The case of British Railways

The foray of British Railways into privatisation is a reminder of how improper decision-making can result in undesirable outcomes. During the 1990s, under John Major, BR was fragmented into more than 100 separate companies which has led to a complex contractual web of operational transactions between different industry players. This in turn led to a heavy emphasis on maximum profits being extracted at every stage which caused the fares to shoot up many folds. The benefits of privatisation, as expected, never materialised. Fares sky rocketed, infrastructure failures and train delays increased, the train franchising system failed. For instance, the infrastructure company that owned the rail tracks, stations and signals crashed within 5 years of flotation after the fatal Hatfield rail crash where an express train derailed. It was found in the enquiry that the prime cause behind the disaster was Railtrack’s neglect of maintaining the rail infrastructure.  Subsequently,Britain is looking into ways to renationalise railways and bring back the railways to state owned firms. Railtrack was taken over by Network rail, a state-owned company of the Department of Transport. According to the McNulty report in 2011, commissioned by the then transport secretary, the privatised rail industry has a high cost base and the cost per passenger-km would have to be reduced by 40% to match the railways in France, the Netherlands, Sweden and Switzerland.

One of the reasons behind the failure of BR privatisation was that the BR was divided on the basis of functionality and not on a geographical basis, which meant track and infrastructure was given to one company and rolling stock to another. Trains were run on the franchise model with the highest bidder winning the right to operate train services on that route.  This led to a haphazard way of sharing responsibilities and an inefficient operating structure.

The case of Japan Railways

On the other hand, Japan has been indisputably successful in privatising Japanese National Railways (JNR). JNR was privatised in 1987 where it was divided into six regional companies and one freight company. Five out of these seven companies were in the black last year. The privatisation of JNR was a success in densely populated areas. Rail operators were also allowed to expand into commercial and real estate business which helped them shoulder the cost of upkeep. These added revenue sources also enabled them to improve rail services on unpopular routes. Finally, the fact that the rail companies were split up by geographical area and not functionality (tracks, trains, etc.) helped improve their efficiency thereby keeping them competitive.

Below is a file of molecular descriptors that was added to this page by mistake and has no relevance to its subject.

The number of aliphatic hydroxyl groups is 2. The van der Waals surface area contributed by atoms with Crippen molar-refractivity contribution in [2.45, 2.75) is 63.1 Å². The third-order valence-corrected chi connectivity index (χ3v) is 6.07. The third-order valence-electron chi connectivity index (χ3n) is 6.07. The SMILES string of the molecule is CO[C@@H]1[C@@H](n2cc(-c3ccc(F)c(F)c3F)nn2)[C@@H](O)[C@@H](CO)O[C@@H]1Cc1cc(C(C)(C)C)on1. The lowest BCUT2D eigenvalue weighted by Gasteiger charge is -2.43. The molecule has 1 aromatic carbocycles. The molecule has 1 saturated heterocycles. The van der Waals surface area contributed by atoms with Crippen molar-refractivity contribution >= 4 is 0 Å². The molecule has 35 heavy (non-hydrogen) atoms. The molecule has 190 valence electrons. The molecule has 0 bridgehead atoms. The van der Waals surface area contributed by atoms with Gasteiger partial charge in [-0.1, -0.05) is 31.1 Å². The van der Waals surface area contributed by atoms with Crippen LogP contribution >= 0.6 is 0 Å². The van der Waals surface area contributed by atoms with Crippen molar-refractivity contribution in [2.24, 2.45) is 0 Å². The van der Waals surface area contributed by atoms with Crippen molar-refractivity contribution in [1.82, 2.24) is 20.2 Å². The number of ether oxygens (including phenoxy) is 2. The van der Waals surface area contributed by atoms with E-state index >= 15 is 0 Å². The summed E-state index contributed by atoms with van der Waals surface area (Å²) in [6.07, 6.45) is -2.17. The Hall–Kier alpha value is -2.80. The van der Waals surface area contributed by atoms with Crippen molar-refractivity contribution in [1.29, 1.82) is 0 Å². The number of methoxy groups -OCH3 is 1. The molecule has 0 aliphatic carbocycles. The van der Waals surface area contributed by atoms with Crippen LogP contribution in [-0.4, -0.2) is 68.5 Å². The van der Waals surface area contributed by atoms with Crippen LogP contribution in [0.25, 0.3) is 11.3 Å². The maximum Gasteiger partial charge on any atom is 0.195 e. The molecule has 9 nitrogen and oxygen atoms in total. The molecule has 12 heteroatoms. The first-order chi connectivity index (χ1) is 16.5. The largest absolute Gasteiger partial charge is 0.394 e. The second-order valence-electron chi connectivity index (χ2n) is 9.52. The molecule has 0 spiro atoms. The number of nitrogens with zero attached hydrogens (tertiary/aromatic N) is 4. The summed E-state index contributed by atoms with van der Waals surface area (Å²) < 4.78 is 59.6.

We should learn from both the cases. In India, conditions and issues are different. Trains are still running full with a lot of people being wait-listed in every train. The number of trains not being sufficient enough to cater to the transport needs of the country is one of the major reasons behind the railways losing their share of traffic to road and air transport. Safety in rail transport is also an issue. Existing infrastructure does not support high speed trains. Privatisation is not a magic wand which will solve all these problems. Presently, the time is not ripe for IR being handed over to the private sector. We need to upgrade our in technology and infrastructure capabilities heavily in order to provide a level playing field for private players to participate. There is a need to upgrade infrastructure in order to increase the average speed of trains. Also capacity needs to be increased in the coming future, keeping in mind the demands of our high population growth. Social importance of IR will grow due to climate change concerns, thereby leading to a greater use of public transport. So, instead of shifting our focus towards privatisation and expecting private firms to do what should have already been done, IR should work towards modernising its infrastructure, improving its operating efficiency, increasing resource utilisation and capacity enhancement, and reducing bureaucratic deadlocks. But at the same time, railways should work upon ways to increase revenue generation. It should lease out its vast unused land resources to private firms by taking a leaf out of the book of Japan Railways who earn nearly one third of their revenue from non-transport business. IR should work on privatising sectors like catering, cleaning, linen washing & management etc. and direct its focus towards  crucial ones like technological improvements, infrastructure up-gradation. It should work on a fast track mode to upgrade itself as it already lags behind other railways in the world in terms of technology and efficiency. Accountability of employees from the lowermost Group D staff to senior most officers is also an area to be focussed upon. Studies shows that the dedication and performance of employees are not up to the mark and there is a lot of scope for improvement. Instead of looking for a single solution to all its problems and shortcomings, IR should adopt a holistic and inclusive approach to pave the way for a brighter future.